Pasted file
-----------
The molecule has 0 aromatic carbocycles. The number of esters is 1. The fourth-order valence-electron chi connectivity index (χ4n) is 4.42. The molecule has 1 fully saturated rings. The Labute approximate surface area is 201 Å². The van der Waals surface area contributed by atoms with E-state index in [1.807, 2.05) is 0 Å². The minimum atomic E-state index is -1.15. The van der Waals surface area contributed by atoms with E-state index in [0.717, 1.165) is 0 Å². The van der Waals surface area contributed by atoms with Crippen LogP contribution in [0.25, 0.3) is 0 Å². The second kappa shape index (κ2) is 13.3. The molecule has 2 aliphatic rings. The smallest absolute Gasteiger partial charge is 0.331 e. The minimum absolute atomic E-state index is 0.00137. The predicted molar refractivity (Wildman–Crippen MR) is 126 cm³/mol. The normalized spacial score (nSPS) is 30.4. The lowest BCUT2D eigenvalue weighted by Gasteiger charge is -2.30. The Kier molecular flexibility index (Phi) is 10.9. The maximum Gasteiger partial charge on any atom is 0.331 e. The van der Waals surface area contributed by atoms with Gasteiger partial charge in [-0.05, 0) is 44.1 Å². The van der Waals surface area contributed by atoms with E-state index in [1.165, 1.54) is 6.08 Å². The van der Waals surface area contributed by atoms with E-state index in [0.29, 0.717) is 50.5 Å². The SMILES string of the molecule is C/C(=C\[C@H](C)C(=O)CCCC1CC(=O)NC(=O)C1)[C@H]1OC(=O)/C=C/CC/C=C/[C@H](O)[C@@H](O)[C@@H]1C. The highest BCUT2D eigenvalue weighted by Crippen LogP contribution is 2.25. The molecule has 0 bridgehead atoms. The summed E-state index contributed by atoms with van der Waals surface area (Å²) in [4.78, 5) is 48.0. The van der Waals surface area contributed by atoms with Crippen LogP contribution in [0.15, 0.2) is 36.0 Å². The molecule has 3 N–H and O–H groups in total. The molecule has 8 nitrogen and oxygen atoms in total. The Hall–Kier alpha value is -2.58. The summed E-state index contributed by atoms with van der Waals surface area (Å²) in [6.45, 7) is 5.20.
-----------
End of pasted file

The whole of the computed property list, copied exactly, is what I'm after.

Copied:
The molecule has 0 aromatic carbocycles. The number of esters is 1. The fourth-order valence-electron chi connectivity index (χ4n) is 4.42. The molecule has 1 fully saturated rings. The Labute approximate surface area is 201 Å². The van der Waals surface area contributed by atoms with E-state index in [1.807, 2.05) is 0 Å². The minimum atomic E-state index is -1.15. The van der Waals surface area contributed by atoms with E-state index in [0.717, 1.165) is 0 Å². The van der Waals surface area contributed by atoms with Crippen LogP contribution in [0.25, 0.3) is 0 Å². The second kappa shape index (κ2) is 13.3. The molecule has 2 aliphatic rings. The smallest absolute Gasteiger partial charge is 0.331 e. The minimum absolute atomic E-state index is 0.00137. The predicted molar refractivity (Wildman–Crippen MR) is 126 cm³/mol. The normalized spacial score (nSPS) is 30.4. The lowest BCUT2D eigenvalue weighted by Gasteiger charge is -2.30. The Kier molecular flexibility index (Phi) is 10.9. The maximum Gasteiger partial charge on any atom is 0.331 e. The van der Waals surface area contributed by atoms with Gasteiger partial charge in [-0.05, 0) is 44.1 Å². The van der Waals surface area contributed by atoms with E-state index in [1.165, 1.54) is 6.08 Å². The van der Waals surface area contributed by atoms with E-state index in [0.29, 0.717) is 50.5 Å². The SMILES string of the molecule is C/C(=C\[C@H](C)C(=O)CCCC1CC(=O)NC(=O)C1)[C@H]1OC(=O)/C=C/CC/C=C/[C@H](O)[C@@H](O)[C@@H]1C. The highest BCUT2D eigenvalue weighted by Crippen LogP contribution is 2.25. The molecule has 0 bridgehead atoms. The summed E-state index contributed by atoms with van der Waals surface area (Å²) in [4.78, 5) is 48.0. The van der Waals surface area contributed by atoms with Crippen LogP contribution in [0.15, 0.2) is 36.0 Å². The molecule has 3 N–H and O–H groups in total. The molecule has 8 nitrogen and oxygen atoms in total. The Hall–Kier alpha value is -2.58. The summed E-state index contributed by atoms with van der Waals surface area (Å²) in [6.45, 7) is 5.20.